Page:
Horrifyingly not seen this yet with work prevailing against me. Is Ebert right? Either way, get well soon Rog.


Psychology "Your MO for handling something that concerns you is to gather as much information about it as you can. It's a sensible strategy ... but don't be too quick to pat yourself on the back. The value of your fact-finding mission depends a lot on the kind of information you seek out. If you're worried about flying and then Google "plane crashes," you'll get dozens of results about terrible accidents, says Leahy. "But what if you Googled 'safe landings'?" he asks. "What would you find then?" It's called confirmation bias: wanting to prove your fear is real and then finding information that confirms it. No matter what your concern (the likelihood of getting the West Nile virus, the dangers of day-care centers, etc.), get into the habit of asking yourself, "Am I collecting useful information, or am I just confirming my fear?" -- Molly Lyons for Redbook

I like to think that I don't worry as much as I once did. Actually I have a worry lifecycle -- I go from abject panic to the realisation that actually if I think about it hard enough it'll actually turn out ok. In other words I don't have to hand my dissertation in for another seven weeks...

Oh my god. Well your website's really, really good.

Film Awalt from SpielbergFilm finally gets to interview his hero -- who then tells him how much he loves his website. I'm surprised he didn't faint and actually managed to draw out some titbits about Indy IV, Jurrasic Park IV and his other new project [via].


Time Making a Watch by Hand. [via]


Film Just to let the interested know that what in my (mostly) humble opinion is one of the best films about music, The Red Violin is playing in the middle of the night at 3am on Channel 4 tonight. The Guardian's tv listing might describe it a 'patchy', but they would be wrong.

Pick of the pocket

Film This relatively old Slate article has been knocking around my favourites for a while. It's a bunch of filmmakers talking about those films that they've watched the most. I'm wondering how many of these are true. Has Paul Schrader really seen Besson's Pickpocket more than any other film? In the spirit here are the five films I've somehow seen more than any other. In decending order. Not including Star Wars or Lost In Translation. Funny how some of these aren't on my favourite film list.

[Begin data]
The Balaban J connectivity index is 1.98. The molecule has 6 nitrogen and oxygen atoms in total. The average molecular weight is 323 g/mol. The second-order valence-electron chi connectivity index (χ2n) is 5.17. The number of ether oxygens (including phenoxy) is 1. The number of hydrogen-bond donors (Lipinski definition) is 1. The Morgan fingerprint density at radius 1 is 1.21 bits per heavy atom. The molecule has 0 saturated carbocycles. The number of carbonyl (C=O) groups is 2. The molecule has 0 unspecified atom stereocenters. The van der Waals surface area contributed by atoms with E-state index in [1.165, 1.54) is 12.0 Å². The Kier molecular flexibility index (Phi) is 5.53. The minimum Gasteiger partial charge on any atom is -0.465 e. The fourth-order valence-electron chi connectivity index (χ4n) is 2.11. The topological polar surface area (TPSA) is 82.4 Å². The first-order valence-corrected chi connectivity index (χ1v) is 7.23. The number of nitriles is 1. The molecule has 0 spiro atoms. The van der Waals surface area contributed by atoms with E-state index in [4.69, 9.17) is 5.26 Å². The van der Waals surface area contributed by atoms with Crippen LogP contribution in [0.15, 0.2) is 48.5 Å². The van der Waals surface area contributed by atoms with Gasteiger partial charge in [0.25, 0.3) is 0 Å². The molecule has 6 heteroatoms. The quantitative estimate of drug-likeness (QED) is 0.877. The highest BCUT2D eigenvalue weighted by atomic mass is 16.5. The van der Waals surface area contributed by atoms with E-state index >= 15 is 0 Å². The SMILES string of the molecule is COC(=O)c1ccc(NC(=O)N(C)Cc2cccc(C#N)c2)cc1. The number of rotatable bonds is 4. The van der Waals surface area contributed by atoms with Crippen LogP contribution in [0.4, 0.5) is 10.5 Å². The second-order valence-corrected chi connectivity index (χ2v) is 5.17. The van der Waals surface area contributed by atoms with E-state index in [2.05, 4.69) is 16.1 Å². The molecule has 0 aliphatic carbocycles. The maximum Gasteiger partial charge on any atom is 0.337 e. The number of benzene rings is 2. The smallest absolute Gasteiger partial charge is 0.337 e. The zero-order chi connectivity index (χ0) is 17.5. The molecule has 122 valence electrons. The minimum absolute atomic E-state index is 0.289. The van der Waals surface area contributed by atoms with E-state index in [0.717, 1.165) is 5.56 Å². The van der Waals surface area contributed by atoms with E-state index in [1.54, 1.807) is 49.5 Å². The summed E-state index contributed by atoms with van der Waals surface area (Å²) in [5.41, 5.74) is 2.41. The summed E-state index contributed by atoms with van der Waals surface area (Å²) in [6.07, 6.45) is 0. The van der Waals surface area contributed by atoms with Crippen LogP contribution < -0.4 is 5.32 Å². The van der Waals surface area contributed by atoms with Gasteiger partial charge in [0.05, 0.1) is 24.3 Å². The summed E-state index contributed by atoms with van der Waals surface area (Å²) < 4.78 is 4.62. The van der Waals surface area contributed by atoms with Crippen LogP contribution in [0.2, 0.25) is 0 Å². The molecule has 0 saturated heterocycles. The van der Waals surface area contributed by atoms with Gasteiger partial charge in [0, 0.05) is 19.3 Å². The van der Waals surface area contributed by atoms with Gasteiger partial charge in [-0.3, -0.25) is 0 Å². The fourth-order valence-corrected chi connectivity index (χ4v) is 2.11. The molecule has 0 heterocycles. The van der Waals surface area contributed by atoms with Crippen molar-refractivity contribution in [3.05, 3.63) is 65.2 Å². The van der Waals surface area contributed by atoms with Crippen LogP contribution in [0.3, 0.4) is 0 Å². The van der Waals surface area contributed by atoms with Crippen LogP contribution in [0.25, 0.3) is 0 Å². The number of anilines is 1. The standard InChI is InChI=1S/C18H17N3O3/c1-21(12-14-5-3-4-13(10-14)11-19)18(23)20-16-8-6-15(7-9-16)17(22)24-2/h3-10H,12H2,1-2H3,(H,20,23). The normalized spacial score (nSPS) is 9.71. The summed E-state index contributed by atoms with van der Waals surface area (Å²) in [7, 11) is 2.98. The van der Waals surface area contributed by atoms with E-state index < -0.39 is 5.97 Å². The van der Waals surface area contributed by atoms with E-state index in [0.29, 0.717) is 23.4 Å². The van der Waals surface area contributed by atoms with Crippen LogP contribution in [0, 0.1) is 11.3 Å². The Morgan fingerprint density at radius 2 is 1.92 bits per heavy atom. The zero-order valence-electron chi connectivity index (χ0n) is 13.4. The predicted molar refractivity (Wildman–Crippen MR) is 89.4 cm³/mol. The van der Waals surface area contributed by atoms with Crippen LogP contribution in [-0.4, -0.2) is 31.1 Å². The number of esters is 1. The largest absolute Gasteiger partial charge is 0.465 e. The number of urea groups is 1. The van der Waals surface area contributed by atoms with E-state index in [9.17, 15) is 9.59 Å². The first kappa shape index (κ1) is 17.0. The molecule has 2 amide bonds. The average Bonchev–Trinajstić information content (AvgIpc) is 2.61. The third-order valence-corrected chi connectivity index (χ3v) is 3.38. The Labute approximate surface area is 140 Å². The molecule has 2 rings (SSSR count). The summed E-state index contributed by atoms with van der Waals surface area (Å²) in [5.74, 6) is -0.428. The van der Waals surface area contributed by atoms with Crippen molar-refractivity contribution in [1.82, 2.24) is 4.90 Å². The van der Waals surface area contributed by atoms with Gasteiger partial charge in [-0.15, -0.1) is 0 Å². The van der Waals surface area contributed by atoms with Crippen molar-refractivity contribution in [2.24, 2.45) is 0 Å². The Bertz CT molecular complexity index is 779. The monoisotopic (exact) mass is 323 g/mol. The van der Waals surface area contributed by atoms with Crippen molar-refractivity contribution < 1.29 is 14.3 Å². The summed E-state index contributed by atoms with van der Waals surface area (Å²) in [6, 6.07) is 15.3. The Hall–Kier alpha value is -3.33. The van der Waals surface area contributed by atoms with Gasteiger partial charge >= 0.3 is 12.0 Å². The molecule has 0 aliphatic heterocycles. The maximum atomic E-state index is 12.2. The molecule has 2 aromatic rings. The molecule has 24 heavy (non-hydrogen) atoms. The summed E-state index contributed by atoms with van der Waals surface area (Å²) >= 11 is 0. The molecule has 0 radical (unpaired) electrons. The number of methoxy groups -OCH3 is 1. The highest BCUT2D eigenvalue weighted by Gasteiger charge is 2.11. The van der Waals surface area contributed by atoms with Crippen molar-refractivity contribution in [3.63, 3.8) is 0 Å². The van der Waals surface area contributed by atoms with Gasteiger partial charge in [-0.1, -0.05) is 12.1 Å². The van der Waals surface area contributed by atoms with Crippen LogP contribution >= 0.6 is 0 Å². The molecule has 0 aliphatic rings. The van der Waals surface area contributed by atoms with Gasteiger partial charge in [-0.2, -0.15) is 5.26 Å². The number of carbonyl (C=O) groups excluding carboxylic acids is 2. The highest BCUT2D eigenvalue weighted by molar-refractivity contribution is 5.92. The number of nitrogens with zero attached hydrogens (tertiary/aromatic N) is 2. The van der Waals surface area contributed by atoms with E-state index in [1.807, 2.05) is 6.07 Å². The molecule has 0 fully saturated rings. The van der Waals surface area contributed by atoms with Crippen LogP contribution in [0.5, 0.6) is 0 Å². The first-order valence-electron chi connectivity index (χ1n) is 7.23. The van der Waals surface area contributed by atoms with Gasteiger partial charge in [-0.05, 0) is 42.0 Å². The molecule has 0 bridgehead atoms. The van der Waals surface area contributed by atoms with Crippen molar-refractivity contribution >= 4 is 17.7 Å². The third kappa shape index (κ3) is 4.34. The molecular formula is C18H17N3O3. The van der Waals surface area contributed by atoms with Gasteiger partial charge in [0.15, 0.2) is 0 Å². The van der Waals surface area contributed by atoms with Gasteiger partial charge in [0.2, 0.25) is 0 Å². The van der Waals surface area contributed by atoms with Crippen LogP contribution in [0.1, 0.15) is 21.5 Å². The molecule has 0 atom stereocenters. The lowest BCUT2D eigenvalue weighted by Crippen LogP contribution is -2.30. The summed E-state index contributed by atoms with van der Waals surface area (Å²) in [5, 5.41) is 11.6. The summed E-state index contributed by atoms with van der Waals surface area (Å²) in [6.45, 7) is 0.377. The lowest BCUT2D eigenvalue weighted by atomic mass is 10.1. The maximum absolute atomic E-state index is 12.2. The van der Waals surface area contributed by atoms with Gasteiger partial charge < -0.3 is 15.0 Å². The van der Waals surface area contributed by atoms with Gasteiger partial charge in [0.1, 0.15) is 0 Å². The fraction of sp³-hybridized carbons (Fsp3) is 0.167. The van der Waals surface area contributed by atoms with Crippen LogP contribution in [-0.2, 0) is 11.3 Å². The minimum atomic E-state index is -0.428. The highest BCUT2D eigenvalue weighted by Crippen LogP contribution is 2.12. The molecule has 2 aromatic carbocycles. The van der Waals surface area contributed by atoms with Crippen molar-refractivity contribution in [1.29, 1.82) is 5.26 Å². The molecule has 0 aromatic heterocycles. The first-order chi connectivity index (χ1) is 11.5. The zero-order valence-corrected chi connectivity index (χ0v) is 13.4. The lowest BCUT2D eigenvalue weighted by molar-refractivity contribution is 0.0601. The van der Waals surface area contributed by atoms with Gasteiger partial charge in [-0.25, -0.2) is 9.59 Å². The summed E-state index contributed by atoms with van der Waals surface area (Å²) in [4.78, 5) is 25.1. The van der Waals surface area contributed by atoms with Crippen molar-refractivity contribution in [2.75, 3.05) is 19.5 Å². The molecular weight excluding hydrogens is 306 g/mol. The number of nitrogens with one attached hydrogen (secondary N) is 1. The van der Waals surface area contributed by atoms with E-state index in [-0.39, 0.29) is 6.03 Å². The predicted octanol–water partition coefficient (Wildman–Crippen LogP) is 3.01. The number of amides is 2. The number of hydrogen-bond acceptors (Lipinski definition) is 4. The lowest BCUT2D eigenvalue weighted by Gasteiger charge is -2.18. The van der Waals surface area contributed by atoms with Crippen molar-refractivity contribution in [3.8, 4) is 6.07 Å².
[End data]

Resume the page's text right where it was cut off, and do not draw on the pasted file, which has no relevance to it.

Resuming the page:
Adventures In Babysitting

When I was at school and a teenager I watched this as though it was the only film ever made. I think it became a habit. I've probably seen it about fifty times and in fact I've probably seen it more than Star Wars. Certainly I can quote more scenes from this film that anything else. It's a very wierd phenomina. I mean it's not exactly artless and I'd go so far as to call it teen-noir. But really I should not be able to do this fifteen years later ...

"You've got to be kidding me."
"Watch you're mouth."
"Watch my mouth, you've gotta be kidding me. What if I fall."
"I won't let you fall."
"Thanks Sarah."

... note that I wasn't even watching the theatrical release of the film but a cleaned up tv version with some of the worst, wrong voiced dubbing seen this side of the legendary BBC version of Beverly Hills Cop. I now have the film on dvd. I've watched it once in about five years ...

When Harry Met Sally

This is my comfort film. When I'm feeling really down I'll watch this and pretend I'm living in New York. I haven't oddly enough had to see it for a few years. I think I'm phobic now that I've reached the same age as the main characters. I have never made a woman meiow.

All The President's Men

Now you're getting into the road map of my brain. It's simply a perfect screenplay, impeccibly directed and performed. So what if sections of it didn't happen and the story ends half way through. I like to think that there's a bit of Woodstein in all of us.

In The Bleak Midwinter

Every christmas since the mid-90s. It's a ritual now, but an important one. Good message about going for your dreams even when they seem horribly unrealistic and unimportant. Probably going to be really good thing to remember at the start of September when I re-enter the real world again in my usual directionless way.

Love and Other Catastrophies

I think some of us would like to say -- 'Oh yes I've seen Wild Strawberries a hundred times, Bergman's my hero' -- and we do, but often we'd be lying. In the end film becomes the thing that comforts some of us and is our touchstone but also it reflects out personality. It's also like a conversation and it's who you'd like to end up talking to at the end of the day.